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An Exploration of 'Why Women Taste Better' & Other Ambiguous Statements

An Exploration of 'Why Women Taste Better' & Other Ambiguous Statements
Cecile Spector
April 2, 2007


Ambiguous: Capable of being understood in two or more possible senses, doubtful, uncertain, obscure

The subtleties of language often create a delicious "mélange of meanings" for the mind. Most of us, in our playful moments, enjoy the multiplicity of ways in which words, phrases, and sentences can be used. I became fascinated with the ambiguous aspects of language while I was conducting research in linguistic humor. I discovered that 4 of the 10 humor elements I classified and examined were based on ambiguity (Spector, 1990, 1997, 2002). This inspired me to delve further into the various aspects of ambiguity.

Why We Need to Be Concerned about Multiple Meaning Comments

There are numerous ways ambiguity can cause major problems in our lives:

  • Ambiguities can break up marriages, cause arguments with our children and other relatives, and trigger quarrels with our best friends because we don't always say what we mean, or mean what we say. The English language has much room for interpretation, or misinterpretation. An awareness of the different ways our conversations can become ambiguous, may reduce future misinterpretations.
  • Being unable to grasp the correct interpretation of ambiguous language can have a harmful effect on our ability (child, adolescent, or adult) to understand academic materials. Children and adolescents may face problems in school because, according to Arnold and Hornett (1990) and Boatner and Gates (1975), at least one third of "teacher talk" is ambiguous. Classroom lectures and discussions may not be properly understood, which would affect academic performance.
  • Textbooks and other reading materials are laced with ambiguities, so literacy could be affected.
  • Our ability to interact in social situations may be impacted. Children are expected to use and understand slang, puns, jokes, and riddles that are based on ambiguity by the time they reach adolescence. If they can't, it could prove to be embarrassing and have an adverse effect on their social interactions. No matter what your age, the desire to "fit in" with your peers is strong.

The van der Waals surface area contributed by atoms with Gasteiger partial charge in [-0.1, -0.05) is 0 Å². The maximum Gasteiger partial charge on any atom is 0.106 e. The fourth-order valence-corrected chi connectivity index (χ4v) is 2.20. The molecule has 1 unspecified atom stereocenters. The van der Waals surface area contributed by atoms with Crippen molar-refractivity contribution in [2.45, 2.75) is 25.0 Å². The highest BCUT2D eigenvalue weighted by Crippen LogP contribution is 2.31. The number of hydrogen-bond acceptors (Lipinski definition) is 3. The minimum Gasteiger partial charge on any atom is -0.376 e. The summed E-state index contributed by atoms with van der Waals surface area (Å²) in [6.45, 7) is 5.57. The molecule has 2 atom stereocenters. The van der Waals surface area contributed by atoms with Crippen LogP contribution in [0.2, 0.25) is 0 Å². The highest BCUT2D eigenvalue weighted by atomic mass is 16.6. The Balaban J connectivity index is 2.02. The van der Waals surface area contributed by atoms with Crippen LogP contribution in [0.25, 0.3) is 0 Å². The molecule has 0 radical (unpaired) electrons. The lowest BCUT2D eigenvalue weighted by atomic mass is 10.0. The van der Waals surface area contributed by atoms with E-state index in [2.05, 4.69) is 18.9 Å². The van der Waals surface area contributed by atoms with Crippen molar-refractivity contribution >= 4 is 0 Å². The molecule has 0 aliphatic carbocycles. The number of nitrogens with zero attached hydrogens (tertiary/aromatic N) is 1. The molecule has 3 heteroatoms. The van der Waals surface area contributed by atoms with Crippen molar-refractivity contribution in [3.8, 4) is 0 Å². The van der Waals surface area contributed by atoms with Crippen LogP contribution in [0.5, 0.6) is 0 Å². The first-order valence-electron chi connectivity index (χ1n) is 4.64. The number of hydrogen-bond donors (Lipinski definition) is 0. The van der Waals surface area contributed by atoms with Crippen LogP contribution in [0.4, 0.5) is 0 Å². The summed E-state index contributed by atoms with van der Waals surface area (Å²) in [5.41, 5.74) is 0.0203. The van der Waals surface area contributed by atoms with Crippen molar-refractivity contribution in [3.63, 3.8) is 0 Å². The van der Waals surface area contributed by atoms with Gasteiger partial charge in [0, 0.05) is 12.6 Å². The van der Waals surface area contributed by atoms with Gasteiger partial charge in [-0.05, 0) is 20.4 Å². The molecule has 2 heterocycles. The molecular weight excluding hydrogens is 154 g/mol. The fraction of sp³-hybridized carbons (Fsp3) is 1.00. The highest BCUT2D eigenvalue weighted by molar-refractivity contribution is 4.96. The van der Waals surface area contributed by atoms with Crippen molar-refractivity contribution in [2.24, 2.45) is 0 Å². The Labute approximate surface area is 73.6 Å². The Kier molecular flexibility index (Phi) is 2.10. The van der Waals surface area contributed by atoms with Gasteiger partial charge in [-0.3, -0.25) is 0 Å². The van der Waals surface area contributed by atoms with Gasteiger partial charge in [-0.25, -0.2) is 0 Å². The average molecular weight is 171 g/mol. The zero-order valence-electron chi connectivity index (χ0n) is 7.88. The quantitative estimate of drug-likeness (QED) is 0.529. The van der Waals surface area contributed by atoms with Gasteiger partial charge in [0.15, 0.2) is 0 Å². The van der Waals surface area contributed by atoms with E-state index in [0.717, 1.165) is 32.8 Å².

• The presence of ambiguous language is especially difficult for individuals from culturally and linguistically diverse groups. Expressions that can be taken in multiple ways differ from country to country and from region to region within a country. As an example, humor--which often is based on multiple meaning words, phrases, or sentences--is probably one of the last aspects of culture that a second language learner understands (Cheng, 1996).

Life is confusing enough without having to worry about whether we understand what other people are really saying or what we read, or being concerned about whether we are properly understood. Developing an understanding of ambiguous language ensures that we don't lose the pleasure found in grasping humor and word play based on ambiguity, and enhances our ability to function in our environment. Even if you generally understand multiple-meaning expressions, it's possible to sharpen your skills by knowing what causes ambiguous language and by developing your ability to deal with, or when warranted, to create ambiguous statements.

What Causes Language to Be Ambiguous?

An Effort to Maintain the Natural Flow of Conversation

One reason we don't express ourselves clearly may be our efforts to maintain the natural flow of conversational language. For example, we often use pronouns in place of a word with a specific referent (such as a proper noun). "Sally played with her sister while she was home sick." To whom does "she" refer? Was Sally home sick, or her sister? We can't give an appropriate interpretation to this statement unless we know the context in which it was made. If the statement had been "Sally played with her sister while Sally was home sick" it would not be ambiguous, but would certainly sound stilted and redundant.

cecile spector

Cecile Spector

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